"Big Ears not only crosses boundaries, it completely ignores them. It dances over their graves.” — Rhiannon Giddens
Of all the festivals and events I attend, Big Ears in Knoxville is the most eclectic, progressive, and inclusive, in terms of both its performing artists and its audience. Once again, I was awed by what this festival is, and how it has grown. Here are my takeaways for this edition.
A lot has happened since Giddens closed this festival down with the opening date of her first solo tour in 2015, and no one has brought such a wide and rich attention to roots music: celebrated albums, world tours, the Steve Martin banjo prize, and a MacArthur Award, just to name the most outstanding. Building on her IBMA address last fall, one of Giddens' missions is to make us, both in terms of music and the nation as a whole, aware that the "barriers" that have been used to keep us apart were imposed, and not of an organic origin. They are artificial constraints that suited the purposes of the money purses, be they A&R men or a white male power elite, to separate us.
In her address, Giddens used the banjo, tambourine, and fiddle as examples of how diverse cultures have influenced one another, and how the people themselves saw no boundaries. For instance, how the banjo itself was appropriated and used in ways that denied its cultural history. At Big Ears she went several steps further. She punctuated her address with performances — solo, duo with Abigail Washburn, with a string quartet, Brooklyn Ryder, and Béla Fleck. My highlights of the fest: her banjo duo with Washburn on "Light Come This Morning," and her final number, Barber's Knoxville: Summer, 1915, with Fleck on banjo and Giddens reciting a James Agee poem. Giddens' words, music, and presence were the guiding spirits of Big Ears 2018.
Appalachia Rising: Abigail & Béla, Anna & Elizabeth
While the fest has never shied away from featuring the traditions of its geographical setting, this year it embraced Appalachian music somewhat more than in the past. Fleck and Washburn, and Anna and Elizabeth, seemed to be everywhere. In addition to their duo sets — in both the stately Tennessee Theatre and a small Irish pub — and appearances with Giddens, Fleck also did a set with Brooklyn Ryder and Washburn played with Wu Fei.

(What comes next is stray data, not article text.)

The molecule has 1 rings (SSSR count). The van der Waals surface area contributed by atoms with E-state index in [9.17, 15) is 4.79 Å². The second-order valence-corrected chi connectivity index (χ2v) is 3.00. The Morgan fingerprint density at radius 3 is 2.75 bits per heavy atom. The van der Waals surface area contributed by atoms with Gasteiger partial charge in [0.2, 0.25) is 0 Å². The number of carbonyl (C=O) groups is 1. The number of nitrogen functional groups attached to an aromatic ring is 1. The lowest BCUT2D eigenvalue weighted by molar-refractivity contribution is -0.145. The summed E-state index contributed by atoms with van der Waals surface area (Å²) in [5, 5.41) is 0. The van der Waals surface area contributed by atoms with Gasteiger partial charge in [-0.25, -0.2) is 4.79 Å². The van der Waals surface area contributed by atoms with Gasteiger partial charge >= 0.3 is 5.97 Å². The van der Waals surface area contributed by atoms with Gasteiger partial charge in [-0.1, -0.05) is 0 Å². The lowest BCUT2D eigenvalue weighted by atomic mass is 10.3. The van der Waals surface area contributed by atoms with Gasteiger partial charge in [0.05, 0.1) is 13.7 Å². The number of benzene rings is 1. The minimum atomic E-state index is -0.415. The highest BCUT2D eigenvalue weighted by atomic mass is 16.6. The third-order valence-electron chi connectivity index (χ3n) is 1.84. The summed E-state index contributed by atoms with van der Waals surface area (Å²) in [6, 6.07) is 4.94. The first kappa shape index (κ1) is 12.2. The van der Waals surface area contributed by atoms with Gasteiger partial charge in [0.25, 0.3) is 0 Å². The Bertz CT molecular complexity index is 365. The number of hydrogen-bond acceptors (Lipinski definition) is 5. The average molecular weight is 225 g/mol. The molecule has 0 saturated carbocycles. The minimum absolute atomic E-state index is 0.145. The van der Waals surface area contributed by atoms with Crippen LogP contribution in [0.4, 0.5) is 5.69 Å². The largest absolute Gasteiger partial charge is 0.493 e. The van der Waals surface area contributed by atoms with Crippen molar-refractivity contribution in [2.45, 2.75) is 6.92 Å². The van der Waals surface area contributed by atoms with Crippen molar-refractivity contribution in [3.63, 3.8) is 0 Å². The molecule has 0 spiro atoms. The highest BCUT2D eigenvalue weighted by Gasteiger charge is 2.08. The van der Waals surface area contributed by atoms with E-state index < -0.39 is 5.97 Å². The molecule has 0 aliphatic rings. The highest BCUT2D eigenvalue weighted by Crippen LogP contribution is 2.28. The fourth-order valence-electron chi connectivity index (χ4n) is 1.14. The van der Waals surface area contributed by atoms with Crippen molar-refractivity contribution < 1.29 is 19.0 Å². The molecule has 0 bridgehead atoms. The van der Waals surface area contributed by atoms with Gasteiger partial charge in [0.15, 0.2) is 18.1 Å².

Anna & Elizabeth were even more prodigious, everything from their own sets to leading square dancing outside in Market Square and hosting old-time music sessions. They drew heavily on the stories and songs collected during the time they lived in Southwest Virginia, as well as their superb new album, The Invisible Comes to Us. There were also bluegrass sessions, and other artists such as Jerry Douglas and Sam Amidon.
One does not attend or merely listen to a Galas performance; you experience it, you become immersed in it, you give in to it. Her centerpiece performance on Saturday night at the Tennessee Theatre was the most anticipated event of the fest, both for those who had seen her, and those who had not. Galas is not for the faint of heart, even for those who have witnessed her, such as in her 2007 New York piece “Valentine’s Day Massacre,” which was the last time I saw her. The late-night set, following a full day of chilling rain, drew heavily from her two 2017 albums, All the Way, which features blues, bluegrass, jazz, country, and Sinatra standards, and the live At Saint Thomas the Apostle Harlem.